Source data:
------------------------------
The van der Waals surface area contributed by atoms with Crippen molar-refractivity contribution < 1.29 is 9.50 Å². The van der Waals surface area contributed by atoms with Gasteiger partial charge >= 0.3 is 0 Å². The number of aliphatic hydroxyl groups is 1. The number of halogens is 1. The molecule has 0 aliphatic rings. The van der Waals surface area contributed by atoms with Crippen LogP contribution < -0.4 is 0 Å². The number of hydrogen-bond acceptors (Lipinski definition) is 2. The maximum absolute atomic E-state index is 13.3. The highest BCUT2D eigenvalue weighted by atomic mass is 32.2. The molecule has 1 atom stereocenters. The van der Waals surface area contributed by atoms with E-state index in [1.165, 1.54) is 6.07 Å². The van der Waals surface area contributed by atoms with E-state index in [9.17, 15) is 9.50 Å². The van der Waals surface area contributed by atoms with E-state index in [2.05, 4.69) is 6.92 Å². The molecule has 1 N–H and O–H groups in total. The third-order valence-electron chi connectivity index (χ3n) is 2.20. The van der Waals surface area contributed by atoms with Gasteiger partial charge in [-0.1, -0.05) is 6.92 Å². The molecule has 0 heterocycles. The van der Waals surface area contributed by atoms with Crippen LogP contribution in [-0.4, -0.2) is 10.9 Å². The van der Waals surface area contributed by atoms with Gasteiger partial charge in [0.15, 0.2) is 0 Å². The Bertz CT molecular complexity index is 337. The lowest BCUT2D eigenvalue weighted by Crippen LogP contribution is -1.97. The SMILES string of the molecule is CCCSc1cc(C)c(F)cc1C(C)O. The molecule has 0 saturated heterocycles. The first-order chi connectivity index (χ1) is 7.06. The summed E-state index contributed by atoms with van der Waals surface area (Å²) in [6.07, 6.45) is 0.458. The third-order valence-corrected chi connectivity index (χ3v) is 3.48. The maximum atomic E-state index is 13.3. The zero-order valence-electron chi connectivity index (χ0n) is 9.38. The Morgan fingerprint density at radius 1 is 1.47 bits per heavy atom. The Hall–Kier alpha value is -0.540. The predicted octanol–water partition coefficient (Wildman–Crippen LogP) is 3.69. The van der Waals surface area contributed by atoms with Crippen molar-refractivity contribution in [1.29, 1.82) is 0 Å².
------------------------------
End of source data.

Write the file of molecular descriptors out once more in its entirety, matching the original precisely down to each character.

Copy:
The van der Waals surface area contributed by atoms with Crippen molar-refractivity contribution < 1.29 is 9.50 Å². The van der Waals surface area contributed by atoms with Gasteiger partial charge >= 0.3 is 0 Å². The number of aliphatic hydroxyl groups is 1. The number of halogens is 1. The molecule has 0 aliphatic rings. The van der Waals surface area contributed by atoms with Crippen LogP contribution < -0.4 is 0 Å². The number of hydrogen-bond acceptors (Lipinski definition) is 2. The maximum absolute atomic E-state index is 13.3. The highest BCUT2D eigenvalue weighted by atomic mass is 32.2. The molecule has 1 atom stereocenters. The van der Waals surface area contributed by atoms with E-state index in [1.165, 1.54) is 6.07 Å². The van der Waals surface area contributed by atoms with E-state index in [9.17, 15) is 9.50 Å². The van der Waals surface area contributed by atoms with E-state index in [2.05, 4.69) is 6.92 Å². The molecule has 1 N–H and O–H groups in total. The third-order valence-electron chi connectivity index (χ3n) is 2.20. The van der Waals surface area contributed by atoms with Gasteiger partial charge in [-0.1, -0.05) is 6.92 Å². The molecule has 0 heterocycles. The van der Waals surface area contributed by atoms with Crippen LogP contribution in [-0.4, -0.2) is 10.9 Å². The van der Waals surface area contributed by atoms with Gasteiger partial charge in [0.15, 0.2) is 0 Å². The Bertz CT molecular complexity index is 337. The lowest BCUT2D eigenvalue weighted by Crippen LogP contribution is -1.97. The SMILES string of the molecule is CCCSc1cc(C)c(F)cc1C(C)O. The molecule has 0 saturated heterocycles. The first-order chi connectivity index (χ1) is 7.06. The summed E-state index contributed by atoms with van der Waals surface area (Å²) in [6.07, 6.45) is 0.458. The third-order valence-corrected chi connectivity index (χ3v) is 3.48. The maximum atomic E-state index is 13.3. The zero-order valence-electron chi connectivity index (χ0n) is 9.38. The Morgan fingerprint density at radius 1 is 1.47 bits per heavy atom. The Hall–Kier alpha value is -0.540. The predicted octanol–water partition coefficient (Wildman–Crippen LogP) is 3.69. The van der Waals surface area contributed by atoms with Crippen molar-refractivity contribution in [1.29, 1.82) is 0 Å².